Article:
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Wednesday, April 27, 2016 

The antisemitic muppetry of Naz Shah and connected silliness.

Naz Shah, it's fair to say, is a bit of a muppet.  After scrabbling around for months for evidence of antisemitism within Labour, turning up little more than allegations against students at Oxford and idiotic tweets by one or two activists on Twitter, some poor sap at Guido Fawkes was apparently tasked with going through years' worth of timeline updates by MPs on Facebook.

With Shah, they finally hit paydirt.  Back in 2014 she shared one of those wonderful image memes that tend to be prevalent there, suggesting a "solution" to the Israel-Palestine conflict was to relocate the country to America.  Transporting the population to the States would also only cost the equivalent of 3 years' worth of US aid to the country, so everyone would be a winner.  Shah was so taken with the idea she suggested she would send it on to both David Cameron and Barack Obama, not apparently in the least bit troubled by the history of the transporting of Jews, to focus on merely one of its objectionable aspects.

It would have been slightly less embarrassing, albeit only slightly, if Shah hadn't also recently denounced a local Tory councillor for his alleged racism, demanding that he be suspended from the party.  That it took Labour the best part of today to do the same with Shah despite knowing about the post yesterday, with Shah resigning as John McDonnell's PPS, also doesn't look great.  Shah has at least made an unequivocal apology, and did so in the House of Commons, saying that her views have changed greatly over the past 2 years.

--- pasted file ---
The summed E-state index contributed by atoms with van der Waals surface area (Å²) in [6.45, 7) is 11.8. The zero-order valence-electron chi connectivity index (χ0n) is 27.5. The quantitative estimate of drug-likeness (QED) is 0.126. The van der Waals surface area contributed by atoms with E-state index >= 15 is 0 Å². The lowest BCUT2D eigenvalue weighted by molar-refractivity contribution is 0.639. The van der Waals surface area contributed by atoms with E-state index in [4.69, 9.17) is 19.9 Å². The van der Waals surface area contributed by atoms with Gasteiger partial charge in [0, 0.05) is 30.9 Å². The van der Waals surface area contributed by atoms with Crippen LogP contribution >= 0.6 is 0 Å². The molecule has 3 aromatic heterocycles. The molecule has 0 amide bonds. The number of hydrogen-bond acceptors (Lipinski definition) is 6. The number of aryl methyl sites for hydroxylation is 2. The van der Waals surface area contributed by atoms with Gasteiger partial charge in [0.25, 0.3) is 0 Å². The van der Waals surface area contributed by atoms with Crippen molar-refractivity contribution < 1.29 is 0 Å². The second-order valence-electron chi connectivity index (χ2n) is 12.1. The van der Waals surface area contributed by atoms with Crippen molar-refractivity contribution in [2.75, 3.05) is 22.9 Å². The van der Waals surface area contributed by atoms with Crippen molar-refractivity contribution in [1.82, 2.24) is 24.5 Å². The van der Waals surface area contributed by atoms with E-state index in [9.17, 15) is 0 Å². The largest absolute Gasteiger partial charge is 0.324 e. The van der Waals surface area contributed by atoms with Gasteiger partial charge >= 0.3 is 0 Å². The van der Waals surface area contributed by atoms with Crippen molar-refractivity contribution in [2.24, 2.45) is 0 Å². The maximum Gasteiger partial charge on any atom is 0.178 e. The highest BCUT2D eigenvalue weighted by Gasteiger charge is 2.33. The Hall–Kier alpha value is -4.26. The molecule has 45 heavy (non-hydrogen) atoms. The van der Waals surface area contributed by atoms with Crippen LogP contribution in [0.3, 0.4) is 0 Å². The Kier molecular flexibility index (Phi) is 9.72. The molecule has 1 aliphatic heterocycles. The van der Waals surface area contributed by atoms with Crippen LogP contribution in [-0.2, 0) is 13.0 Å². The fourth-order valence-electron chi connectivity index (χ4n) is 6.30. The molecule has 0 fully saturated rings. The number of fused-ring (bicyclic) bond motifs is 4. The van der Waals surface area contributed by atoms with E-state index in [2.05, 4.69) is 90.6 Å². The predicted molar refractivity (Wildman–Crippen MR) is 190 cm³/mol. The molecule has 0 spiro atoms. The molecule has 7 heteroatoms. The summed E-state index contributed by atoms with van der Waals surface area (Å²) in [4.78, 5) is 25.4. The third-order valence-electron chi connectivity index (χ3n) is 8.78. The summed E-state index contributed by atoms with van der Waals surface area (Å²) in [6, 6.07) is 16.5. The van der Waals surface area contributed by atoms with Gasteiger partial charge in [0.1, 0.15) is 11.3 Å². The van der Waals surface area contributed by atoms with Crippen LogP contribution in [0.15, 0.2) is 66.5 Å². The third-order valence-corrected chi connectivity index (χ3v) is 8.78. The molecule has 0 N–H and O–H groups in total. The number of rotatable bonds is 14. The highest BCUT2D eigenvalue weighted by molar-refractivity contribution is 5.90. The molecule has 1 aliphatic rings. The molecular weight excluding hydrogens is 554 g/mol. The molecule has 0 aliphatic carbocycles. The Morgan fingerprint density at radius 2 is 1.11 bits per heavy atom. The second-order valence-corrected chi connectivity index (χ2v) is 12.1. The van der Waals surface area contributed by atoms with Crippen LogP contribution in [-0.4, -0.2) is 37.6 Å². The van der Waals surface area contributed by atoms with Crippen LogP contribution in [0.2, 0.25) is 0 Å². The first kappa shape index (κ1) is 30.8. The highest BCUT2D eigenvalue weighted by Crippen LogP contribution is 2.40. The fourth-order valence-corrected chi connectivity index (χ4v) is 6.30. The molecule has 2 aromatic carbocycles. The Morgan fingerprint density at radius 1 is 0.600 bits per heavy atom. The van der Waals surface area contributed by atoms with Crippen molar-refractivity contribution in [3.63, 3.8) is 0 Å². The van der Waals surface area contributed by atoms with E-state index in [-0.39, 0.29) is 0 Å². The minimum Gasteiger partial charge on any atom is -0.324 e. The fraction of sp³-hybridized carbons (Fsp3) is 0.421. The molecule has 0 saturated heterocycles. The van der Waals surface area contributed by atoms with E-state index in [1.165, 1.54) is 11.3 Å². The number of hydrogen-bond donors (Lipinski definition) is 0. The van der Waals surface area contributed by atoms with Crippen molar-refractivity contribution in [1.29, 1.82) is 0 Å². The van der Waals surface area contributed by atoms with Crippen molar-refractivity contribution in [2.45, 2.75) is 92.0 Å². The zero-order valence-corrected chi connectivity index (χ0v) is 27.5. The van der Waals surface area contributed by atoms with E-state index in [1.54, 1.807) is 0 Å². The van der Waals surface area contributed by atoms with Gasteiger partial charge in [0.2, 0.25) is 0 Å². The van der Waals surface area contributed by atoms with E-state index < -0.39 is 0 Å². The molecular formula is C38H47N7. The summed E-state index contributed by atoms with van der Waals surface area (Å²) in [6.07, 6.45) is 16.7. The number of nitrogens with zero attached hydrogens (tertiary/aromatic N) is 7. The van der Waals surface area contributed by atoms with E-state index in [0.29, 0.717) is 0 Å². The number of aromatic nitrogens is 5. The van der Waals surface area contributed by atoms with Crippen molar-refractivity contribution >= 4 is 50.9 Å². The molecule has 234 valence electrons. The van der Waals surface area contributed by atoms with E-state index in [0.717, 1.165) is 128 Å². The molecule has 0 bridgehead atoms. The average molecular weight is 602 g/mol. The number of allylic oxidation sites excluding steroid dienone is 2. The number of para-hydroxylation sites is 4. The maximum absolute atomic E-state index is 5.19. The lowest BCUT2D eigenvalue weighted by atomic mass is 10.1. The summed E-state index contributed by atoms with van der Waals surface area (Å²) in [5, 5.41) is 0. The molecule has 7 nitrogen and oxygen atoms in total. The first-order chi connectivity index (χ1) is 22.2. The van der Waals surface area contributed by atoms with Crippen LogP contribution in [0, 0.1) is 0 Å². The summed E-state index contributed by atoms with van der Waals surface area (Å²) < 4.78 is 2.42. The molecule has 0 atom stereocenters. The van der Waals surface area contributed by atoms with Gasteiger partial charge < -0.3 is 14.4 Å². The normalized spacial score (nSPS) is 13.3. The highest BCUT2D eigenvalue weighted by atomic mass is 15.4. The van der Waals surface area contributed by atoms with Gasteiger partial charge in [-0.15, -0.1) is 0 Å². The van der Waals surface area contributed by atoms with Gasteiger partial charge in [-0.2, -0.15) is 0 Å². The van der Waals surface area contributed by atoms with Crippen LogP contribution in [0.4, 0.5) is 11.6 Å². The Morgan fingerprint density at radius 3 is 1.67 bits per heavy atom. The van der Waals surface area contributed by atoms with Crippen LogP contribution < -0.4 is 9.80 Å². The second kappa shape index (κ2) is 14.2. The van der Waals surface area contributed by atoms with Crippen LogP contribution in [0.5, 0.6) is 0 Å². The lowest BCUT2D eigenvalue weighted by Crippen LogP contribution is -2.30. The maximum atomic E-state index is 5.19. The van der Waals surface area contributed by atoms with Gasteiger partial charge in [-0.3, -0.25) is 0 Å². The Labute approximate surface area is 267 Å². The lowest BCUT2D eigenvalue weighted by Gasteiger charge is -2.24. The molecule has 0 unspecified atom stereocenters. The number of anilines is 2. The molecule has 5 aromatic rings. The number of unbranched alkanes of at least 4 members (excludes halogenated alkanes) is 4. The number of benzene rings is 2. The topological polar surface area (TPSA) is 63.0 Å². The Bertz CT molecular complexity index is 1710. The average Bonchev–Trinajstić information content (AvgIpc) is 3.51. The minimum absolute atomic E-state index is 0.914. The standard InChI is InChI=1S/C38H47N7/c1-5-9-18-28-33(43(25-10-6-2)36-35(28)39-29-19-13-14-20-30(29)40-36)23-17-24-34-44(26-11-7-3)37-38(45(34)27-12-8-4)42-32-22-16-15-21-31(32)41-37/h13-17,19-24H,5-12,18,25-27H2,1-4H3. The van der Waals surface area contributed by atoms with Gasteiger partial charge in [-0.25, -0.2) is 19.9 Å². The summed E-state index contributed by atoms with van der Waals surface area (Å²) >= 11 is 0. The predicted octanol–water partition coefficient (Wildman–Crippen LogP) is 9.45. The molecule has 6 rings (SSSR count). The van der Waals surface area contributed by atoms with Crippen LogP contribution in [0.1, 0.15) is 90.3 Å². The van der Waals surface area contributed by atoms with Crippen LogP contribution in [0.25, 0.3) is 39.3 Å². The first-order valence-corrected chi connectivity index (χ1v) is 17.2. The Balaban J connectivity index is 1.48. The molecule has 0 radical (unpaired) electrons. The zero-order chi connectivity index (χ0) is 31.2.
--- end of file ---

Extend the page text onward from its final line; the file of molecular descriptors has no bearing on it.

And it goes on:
Whether that turns out to be that, and the claims that Shah has associations with others with exceptionally dodgy views on Israel stay only that, with Shah regaining the whip at some point in the future remains to be seen.  So long as other unacceptable posts are not forthcoming, I'd like to see Shah given the benefit of the doubt and for her to be judged by her deeds rather than past words.

We have though been going through another of those periods where accusations of racism and extremism have been chucked around liberally by all sides, all in the belief that there is some political advantage to be gained.  If it seems a bit rum for a prime minister involved in the smearing of Sadiq Khan as being a pal of Islamists to then comment on Labour's alleged problems with antisemitism, that's because it is.  It also ignores how all of us will have at some point come out with some misjudged, overwrought or plain wrong commentary; social media has only made it easier to discover and make an issue of at a later date.  


Nor is this necessarily of much interest to the wider public, whom if anything would prefer politicians to sound more like they do.  When you have people texting into phone-ins declaring themselves relieved that unaccompanied refugee children in Europe won't be coming to this country, describing them as "vermin" and "leeches", as I heard on the local BBC station earlier in the week, it's worth reflecting for the most part our representatives resist the temptation to use inflammatory language.